Study unravels details of autophagy machinery assembly
In vitro reconstitution of early events in autophagy
Researchers from the University of Vienna, the Max Planck Institute for Biology of Ageing in Cologne and the Max Planck Institute of Biophysics in Frankfurt am Main succeeded in the reconstitution of the autophagosome nucleation using recombinant components from yeast. In addition, a model of an Atg9 vesicle was constructed that contains all of the key components of lipids and proteins that are crucial for the early phase of autophagy.
Even in the small units of life, the cells, savings are made: Autophagy is a natural regulatory mechanism of the cell, which ensures that unnecessary or defective components are dismantled recycled. In autophagy, cytoplasmic components (like mitochondria) are engulfed by a growing double membrane termed phagophore. Upon closure, this structure (now called autophagosome) isolates its cargo from the rest of the cell within a double-membraned vesicle. It fuses with a lysosome to start the process of waste management and disposal. The contents of the vesicle are then degraded and recycled.
It has long been known that vesicles with Atg9 protein (“Atg” autophagy-related) in their membrane play an essential role in autophagy, but the exact role is still unclear. The researchers show that Atg9 vesicles can serve as a platform for the formation of the phagophore. For the phagophore to grow, many Atg8 proteins are anchored in the growing membrane following a complicated sequence of events involving many proteins. In this work, a long sequence of events up to Atg8 anchoring was reconstituted in vitro with previously isolated proteins. This alloweds a precise view of the processes and shows new dependency relationships between the Atg proteins.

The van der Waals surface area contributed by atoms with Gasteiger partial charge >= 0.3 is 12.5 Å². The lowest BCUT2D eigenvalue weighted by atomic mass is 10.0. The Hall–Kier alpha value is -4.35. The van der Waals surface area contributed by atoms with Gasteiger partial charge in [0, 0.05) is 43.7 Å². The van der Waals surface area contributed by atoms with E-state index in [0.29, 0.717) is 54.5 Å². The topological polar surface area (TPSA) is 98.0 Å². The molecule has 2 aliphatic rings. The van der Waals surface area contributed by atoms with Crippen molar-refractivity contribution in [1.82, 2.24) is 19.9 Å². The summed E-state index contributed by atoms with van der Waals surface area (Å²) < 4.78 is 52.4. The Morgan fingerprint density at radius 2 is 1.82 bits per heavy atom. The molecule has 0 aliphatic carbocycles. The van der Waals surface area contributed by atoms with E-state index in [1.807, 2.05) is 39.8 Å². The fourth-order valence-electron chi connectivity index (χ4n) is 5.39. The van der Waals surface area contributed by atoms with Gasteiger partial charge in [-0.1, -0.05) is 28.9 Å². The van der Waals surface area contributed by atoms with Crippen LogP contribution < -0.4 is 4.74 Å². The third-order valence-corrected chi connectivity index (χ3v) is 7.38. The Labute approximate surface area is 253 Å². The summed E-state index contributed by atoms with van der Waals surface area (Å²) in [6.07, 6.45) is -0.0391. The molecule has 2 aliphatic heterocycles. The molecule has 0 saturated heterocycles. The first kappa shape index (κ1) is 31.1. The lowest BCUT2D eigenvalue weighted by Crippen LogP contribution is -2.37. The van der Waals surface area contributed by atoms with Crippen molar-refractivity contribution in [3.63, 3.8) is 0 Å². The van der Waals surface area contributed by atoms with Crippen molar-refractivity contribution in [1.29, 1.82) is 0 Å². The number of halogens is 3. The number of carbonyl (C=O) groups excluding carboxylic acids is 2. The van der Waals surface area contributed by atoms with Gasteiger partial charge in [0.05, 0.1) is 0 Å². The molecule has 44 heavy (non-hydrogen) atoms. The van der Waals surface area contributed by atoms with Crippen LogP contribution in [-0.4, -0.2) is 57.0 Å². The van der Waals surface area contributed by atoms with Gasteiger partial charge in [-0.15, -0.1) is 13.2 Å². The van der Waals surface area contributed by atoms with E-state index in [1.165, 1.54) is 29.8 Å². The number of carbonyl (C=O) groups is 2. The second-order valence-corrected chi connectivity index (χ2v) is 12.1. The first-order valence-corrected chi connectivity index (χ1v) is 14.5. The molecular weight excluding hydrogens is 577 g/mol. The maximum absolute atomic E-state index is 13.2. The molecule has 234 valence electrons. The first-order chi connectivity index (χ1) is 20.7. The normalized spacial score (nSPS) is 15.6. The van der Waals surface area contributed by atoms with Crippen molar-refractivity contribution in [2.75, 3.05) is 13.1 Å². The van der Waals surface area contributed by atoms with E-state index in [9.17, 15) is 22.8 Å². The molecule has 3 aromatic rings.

The growing phagophore double membrane needs a continuous supply of lipids. But where do they come from? One possibility is now shown: "Atg9 vesicles locate to the immediate vicinity of the endoplasmic reticulum (ER). In our model, the ER and Atg9 vesicles are virtually "short-circuited" by another protein, Atg2, so that lipids migrate from the ER to the growing vesicle. In this way the phagophore would be supplied with lipids from the ER", says Verena Baumann, one of the lead authors of the study in the laboratory of Sascha Martens from the Department of Biochemistry and Cell Biology at the Max Perutz Labs, University of Vienna.
Informative model observations
The reconstitution was also investigated by Sören von Bülow from the Max Planck Institute of Biophysics. In the Department of Theoretical Biophysics, led by Gerhard Hummer, a model of an Atg9 vesicle was built that contains all of the key components of lipids and proteins that are crucial for the early phase of autophagy. Von Bülow developed in-house analysis tools to show that the surface of the vesicle is tightly packed with proteins: "We postulate that the influx of lipids (from the ER) via Atg2 creates enough space on the membrane so that additional Atg8 can be anchored." Since defects in autophagy are associated with severe pathologies such as neurodegeneration, cancer, and infections, deciphering the mechanism is of the utmost importance for medicine.